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Ecological engineering for the optimisation of the land-based marine aquaculture of coastal shellfish
Philippart, C.J.M.; Dethmers, K.E.M.; van der Molen, J.; Seinen, A. (2020). Ecological engineering for the optimisation of the land-based marine aquaculture of coastal shellfish. International Journal of Environmental Research and Public Health 17(19): 7224. https://dx.doi.org/10.3390/ijerph17197224
In: International Journal of Environmental Research and Public Health. MDPI AG: Basel. ISSN 1660-4601, meer
Peer reviewed article  

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Author keywords
    Cerastoderma edule; survival; growth; phytoplankton; microphytobenthos; median grain size; silt content; flushing rates

Auteurs  Top 
  • Philippart, C.J.M., meer
  • Dethmers, K.E.M., meer
  • van der Molen, J., meer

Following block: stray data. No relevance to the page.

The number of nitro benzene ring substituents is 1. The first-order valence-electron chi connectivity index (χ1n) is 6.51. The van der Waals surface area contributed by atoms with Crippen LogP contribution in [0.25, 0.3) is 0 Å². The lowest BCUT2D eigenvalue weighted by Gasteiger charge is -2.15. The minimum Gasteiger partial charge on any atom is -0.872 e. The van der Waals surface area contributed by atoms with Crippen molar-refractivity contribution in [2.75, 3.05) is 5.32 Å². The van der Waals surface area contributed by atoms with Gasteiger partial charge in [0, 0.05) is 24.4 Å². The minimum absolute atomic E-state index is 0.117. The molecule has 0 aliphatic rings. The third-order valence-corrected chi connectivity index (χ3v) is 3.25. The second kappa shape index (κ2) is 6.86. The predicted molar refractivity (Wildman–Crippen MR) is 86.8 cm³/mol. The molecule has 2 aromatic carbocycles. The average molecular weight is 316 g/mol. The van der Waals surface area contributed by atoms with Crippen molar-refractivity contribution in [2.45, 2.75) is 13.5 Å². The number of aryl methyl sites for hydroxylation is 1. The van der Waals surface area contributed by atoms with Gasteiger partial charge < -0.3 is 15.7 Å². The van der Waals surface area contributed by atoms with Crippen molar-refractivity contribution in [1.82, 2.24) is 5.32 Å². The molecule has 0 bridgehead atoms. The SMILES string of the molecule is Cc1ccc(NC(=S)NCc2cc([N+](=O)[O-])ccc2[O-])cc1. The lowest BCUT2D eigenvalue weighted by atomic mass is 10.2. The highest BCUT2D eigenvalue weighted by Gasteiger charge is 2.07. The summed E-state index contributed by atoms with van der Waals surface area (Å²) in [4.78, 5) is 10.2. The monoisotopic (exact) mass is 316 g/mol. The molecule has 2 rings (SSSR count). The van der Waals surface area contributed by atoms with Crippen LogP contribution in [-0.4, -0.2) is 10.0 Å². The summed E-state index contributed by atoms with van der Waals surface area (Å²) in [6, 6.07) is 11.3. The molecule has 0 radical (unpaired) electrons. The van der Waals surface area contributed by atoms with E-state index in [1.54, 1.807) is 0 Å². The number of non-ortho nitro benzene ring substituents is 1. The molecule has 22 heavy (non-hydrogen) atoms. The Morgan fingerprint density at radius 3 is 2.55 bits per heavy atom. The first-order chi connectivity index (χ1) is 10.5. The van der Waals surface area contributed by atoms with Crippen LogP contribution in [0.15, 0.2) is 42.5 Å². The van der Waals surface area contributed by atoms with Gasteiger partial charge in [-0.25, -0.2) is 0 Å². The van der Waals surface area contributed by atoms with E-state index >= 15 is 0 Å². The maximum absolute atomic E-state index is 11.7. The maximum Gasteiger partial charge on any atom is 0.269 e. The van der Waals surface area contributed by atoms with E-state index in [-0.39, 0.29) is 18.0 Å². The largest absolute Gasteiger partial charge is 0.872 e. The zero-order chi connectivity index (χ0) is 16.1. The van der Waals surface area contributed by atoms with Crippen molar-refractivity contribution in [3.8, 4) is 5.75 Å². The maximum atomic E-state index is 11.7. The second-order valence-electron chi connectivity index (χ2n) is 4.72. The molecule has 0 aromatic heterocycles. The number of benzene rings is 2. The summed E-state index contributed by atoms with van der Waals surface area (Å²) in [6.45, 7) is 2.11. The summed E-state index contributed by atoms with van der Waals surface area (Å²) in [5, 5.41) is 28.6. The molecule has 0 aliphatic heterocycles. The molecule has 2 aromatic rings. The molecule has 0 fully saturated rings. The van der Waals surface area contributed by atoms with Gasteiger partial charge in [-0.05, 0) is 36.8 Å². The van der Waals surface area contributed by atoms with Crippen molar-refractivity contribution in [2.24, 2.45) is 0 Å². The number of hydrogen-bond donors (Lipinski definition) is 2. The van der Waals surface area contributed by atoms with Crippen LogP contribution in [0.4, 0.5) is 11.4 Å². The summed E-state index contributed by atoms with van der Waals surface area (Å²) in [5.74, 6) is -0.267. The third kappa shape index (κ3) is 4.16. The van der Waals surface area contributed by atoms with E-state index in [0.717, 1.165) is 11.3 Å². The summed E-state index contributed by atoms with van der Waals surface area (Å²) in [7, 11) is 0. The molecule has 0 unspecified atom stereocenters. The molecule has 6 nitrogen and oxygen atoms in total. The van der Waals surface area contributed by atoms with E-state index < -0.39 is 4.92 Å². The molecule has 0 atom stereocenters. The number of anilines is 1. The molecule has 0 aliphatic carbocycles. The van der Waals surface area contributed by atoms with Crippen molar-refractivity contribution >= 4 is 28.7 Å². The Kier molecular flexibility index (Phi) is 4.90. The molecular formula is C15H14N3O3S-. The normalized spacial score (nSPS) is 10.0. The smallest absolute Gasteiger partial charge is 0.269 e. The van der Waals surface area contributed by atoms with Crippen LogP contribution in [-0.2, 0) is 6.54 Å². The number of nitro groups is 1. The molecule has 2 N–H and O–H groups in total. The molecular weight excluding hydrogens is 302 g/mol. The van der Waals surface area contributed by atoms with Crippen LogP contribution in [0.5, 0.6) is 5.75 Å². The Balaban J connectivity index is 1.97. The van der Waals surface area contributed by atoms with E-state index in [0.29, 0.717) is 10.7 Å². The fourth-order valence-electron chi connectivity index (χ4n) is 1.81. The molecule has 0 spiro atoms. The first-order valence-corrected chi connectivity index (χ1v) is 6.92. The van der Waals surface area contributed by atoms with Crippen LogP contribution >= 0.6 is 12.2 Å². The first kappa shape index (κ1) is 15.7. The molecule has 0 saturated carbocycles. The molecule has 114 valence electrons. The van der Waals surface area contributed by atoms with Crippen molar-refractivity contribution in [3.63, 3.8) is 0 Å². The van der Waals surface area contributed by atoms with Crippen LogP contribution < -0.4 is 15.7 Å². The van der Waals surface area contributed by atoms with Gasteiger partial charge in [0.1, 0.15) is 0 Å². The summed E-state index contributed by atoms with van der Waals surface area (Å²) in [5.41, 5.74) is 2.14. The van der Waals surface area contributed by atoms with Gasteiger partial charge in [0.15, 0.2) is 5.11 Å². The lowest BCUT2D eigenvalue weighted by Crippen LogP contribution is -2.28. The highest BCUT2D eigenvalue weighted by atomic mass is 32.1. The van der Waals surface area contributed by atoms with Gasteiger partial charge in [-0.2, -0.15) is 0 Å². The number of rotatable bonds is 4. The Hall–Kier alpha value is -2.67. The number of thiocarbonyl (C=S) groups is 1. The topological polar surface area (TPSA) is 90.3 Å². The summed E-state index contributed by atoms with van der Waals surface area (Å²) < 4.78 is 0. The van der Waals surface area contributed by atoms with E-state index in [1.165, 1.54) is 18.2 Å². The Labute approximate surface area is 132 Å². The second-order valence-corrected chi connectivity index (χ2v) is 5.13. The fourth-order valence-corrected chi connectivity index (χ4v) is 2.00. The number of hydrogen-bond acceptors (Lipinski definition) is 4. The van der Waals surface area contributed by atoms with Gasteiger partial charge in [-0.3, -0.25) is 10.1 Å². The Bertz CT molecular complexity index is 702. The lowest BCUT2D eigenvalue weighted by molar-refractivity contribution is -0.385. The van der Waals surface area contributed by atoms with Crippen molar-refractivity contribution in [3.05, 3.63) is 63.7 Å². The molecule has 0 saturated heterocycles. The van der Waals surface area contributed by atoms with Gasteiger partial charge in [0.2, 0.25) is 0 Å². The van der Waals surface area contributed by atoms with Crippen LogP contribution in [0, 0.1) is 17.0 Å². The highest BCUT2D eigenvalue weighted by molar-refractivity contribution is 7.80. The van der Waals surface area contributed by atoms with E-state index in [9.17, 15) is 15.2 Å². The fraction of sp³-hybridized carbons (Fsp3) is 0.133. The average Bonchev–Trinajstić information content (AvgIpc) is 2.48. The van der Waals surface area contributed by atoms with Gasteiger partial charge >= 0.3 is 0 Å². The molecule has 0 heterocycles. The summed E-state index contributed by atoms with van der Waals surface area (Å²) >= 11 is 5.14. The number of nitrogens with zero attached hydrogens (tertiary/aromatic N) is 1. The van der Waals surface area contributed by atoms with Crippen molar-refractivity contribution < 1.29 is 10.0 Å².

• Seinen, A.

Abstract
    Whilst the demand for nutritious and sustainable seafood is increasing, fishing yields are declining due to overfishing and climate change. The inshore aquaculture of marine molluscs—e.g., the suspension-feeding cockle Cerastoderma edule for NW Europe—might be an alternative practice if cost-effective and nature-based technology enhances growth and survival. Our inshore experiments revealed that increasing the seawater residence time resulted in improved water quality. The reduction in sediment loads and stimulation of pelagic microalgal growth resulted in enhanced shell growth and meat content of the wild cockles seeded into the system. Shorter residence times resulted also in an increase in benthic microalgae, but the concurrent increase in silt content of the sediment appeared to hamper effective filtration by cockles. The growth conditions (with respect to the water and sediment quality) for the inshore cultivation of cockles can indeed be improved by means of ecological engineering, suggesting that the inshore aquaculture of marine shellfish can provide sustainable food and income for coastal communities, in particular when the shellfish farms are located in low-lying salinized coastal areas where common agriculture practices are no longer profitable. The involvement of the shellfishery industry was and will be crucial for studying and understanding the complex practice of cockle cultivation.

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